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What will the future of video conferencing look like?

Video conferencing certainly isn’t new – its use started as far back as 1964.  But since then, advances in voice over IP (VoIP) applications and access to high-speed internet has meant the technology was already part of many of our lives.  But the Covid-19 pandemic placed video conferencing in the global spotlight like never before, and the role this technology has had in keeping the industry wheels turning cannot be overstated.  In fact, ‘Zoom’ even made it into the Google Top 5 Search Trends of 2020, and the web and video conferencing market increased 500% in the first two months of the pandemic, according to TrustRadius.     

As lockdowns come to an end, it’s time to question what the future looks like for video conferencing, and how further advances in technology and innovations can address some of the challenges faced

A transformed workplace

Covid-19 forced many people to question the Monday-to-Friday grind, and if endless face-to-face meetings were always necessary.  Employees realised the benefits of having a more flexible way of working, allowing them to choose the tools, places and times they felt led them to be most productive.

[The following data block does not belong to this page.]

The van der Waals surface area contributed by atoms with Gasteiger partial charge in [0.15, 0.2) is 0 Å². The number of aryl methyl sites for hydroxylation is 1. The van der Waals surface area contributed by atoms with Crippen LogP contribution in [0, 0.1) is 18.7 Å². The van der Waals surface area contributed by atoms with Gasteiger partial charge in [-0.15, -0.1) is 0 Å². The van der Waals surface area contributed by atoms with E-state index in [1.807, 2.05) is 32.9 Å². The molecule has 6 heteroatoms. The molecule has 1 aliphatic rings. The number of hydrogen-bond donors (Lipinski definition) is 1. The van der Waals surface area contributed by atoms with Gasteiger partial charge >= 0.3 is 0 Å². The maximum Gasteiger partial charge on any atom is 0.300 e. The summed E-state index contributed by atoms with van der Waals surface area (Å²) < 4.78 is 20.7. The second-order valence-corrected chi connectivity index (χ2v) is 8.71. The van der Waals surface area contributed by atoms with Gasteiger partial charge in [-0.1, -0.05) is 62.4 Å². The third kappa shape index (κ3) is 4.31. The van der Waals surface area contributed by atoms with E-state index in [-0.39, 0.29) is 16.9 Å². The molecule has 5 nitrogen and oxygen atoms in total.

However, as much as a revelation video conferencing has been during the pandemic, decision-makers have had to set up their workforce with technologies that may not be suitable for longer-term use. As we look to the future, businesses need to evaluate what video conferencing platforms will best support their employees. 

Experimenting with new concepts

Google’s Project Starline looks to revolutionise conference calls by re-imaging how a call can be displayed.  Showcased at Google IO 2021, the experience generates a 3D display of people during a video conferencing call, all within a booth.  By combining a range of technologies, such as machine learning, real-time compression, and special audio, the innovative platform displays a 3D model of the user projected onto a screen.  This allows people to feel more connected to the people they’re speaking with as if they’re really in front of them. 

AR and VR are some of the most exciting technologies of today, and their potential use in video conferencing is already being explored.  For example, start-up company Spatial has created a holographic collaboration platform that allows users to collaborate in virtual rooms by using avatars. 

3CX: A cloud-based phone system built for remote working

It may be a long time before we see a true shift in the way we conduct video conferencing, so businesses are looking to what technologies can provide the best experiences for today. 

A cloud-based phone system that offers cost savings, flexibility and easy management can truly transform your business communications. 

3CX VoIP phone system is built for remote working, is easy to install and provides the security and flexibility your employees need to work from anywhere, at any time.

Secure, reliable and flexible, 3CX is trusted by 600,000+ companies and offers enterprise-level video conferencing. 

We’re specialists in cloud-based phone systems for UK businesses and 3CX experts.  Request your FREE 7 day trial and we’ll get you up and running within just a few hours.

Aztek